In serialization an object can be represented as a sequence of bytes that includes the object's data as well as information about the object's type and the types of data stored in the object.

After a serialized object has been written into a file, it can be read from the file and deserialized that is, the type information and bytes that represent the object and its data can be used to recreate the object in memory.

If you want tutorial for this refer this link


Get variable in other classes

D. CommonUtilities

You can make a class by your self which can contain common data which you frequently need in your project.


public class CommonUtilities {

    public static String className = "CommonUtilities";


E. Passing Data through Intents

Please refer this tutorial for this option of passing data.


share|improve this answer

use gson to convert your object to json and pass it through intent , In the new Activity convert the json to object. Example :

    Gson gson = new Gson();
    String myJson = gson.toJson(vp);

and from your new activity:

    Gson gson = new Gson();   
    YourObject ob = gson.fromJson(getIntent().getStringExtra("myjson"),YourObject.class);
share|improve this answer
Its an overkill , gson is just a type of string serialization to json , its better to implement Serializable or Paracable . –  James Roeiter Dec 22 '13 at 18:30
Theres no need to implement serializable in every object and in every project (waste of time) if you can use a library (gson) that handles that. And about overkill, theres dual and quadcore phones out there, they can handle even a list following this answer idea. –  sagits Jan 22 at 14:03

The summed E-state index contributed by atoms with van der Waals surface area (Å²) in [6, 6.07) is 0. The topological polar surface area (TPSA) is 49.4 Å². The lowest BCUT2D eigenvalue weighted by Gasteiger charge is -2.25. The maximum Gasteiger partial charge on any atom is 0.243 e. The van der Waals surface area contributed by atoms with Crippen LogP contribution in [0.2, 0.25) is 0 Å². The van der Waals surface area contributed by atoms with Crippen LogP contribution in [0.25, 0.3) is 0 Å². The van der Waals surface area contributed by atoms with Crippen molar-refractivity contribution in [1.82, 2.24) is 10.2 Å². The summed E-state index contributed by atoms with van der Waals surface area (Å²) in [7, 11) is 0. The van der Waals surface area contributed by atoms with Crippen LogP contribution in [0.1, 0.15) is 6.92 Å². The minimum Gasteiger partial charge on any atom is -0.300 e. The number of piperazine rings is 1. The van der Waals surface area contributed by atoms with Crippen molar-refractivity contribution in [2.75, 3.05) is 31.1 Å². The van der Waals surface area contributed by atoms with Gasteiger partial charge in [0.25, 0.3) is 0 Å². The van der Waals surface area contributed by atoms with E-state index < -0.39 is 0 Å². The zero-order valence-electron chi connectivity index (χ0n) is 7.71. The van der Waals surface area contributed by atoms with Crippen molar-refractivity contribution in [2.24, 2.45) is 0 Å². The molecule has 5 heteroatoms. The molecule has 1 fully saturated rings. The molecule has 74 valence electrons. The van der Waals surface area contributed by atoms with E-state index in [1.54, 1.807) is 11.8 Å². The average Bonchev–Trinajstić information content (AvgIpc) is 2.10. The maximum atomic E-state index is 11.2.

I would also recommend using gson because gson can also serialize arraylists in addition to above. –  nurgasemetey Feb 9 at 11:02
Its is best to use :) Thanks –  Pratik Butani - AndroidButs Feb 24 at 6:14

I am using parcelable to send data from one activity to another acivity. Here is my code thats works fine for in my project.

public class Channel implements Serializable, Parcelable {

/**  */
private static final long serialVersionUID = 4861597073026532544L;

private String cid;
private String uniqueID;
private String name;
private String logo;
private String thumb;

 * @return the cid
public String getCid() {
    return cid;

 * @param cid
 *            the cid to set
public void setCid(String cid) {
    this.cid = cid;

 * @return the uniqueID
public String getUniqueID() {
    return uniqueID;

 * @param uniqueID
 *            the uniqueID to set
public void setUniqueID(String uniqueID) {
    this.uniqueID = uniqueID;

 * @return the name
public String getName() {
    return name;

 * @param name
 *            the name to set
public void setName(String name) {
    this.name = name;

 * @return the logo
public String getLogo() {
    return logo;

 * @param logo
 *            the logo to set
public void setLogo(String logo) {
    this.logo = logo;

 * @return the thumb
public String getThumb() {
    return thumb;

 * @param thumb
 *            the thumb to set
public void setThumb(String thumb) {
    this.thumb = thumb;

public Channel(Parcel in) {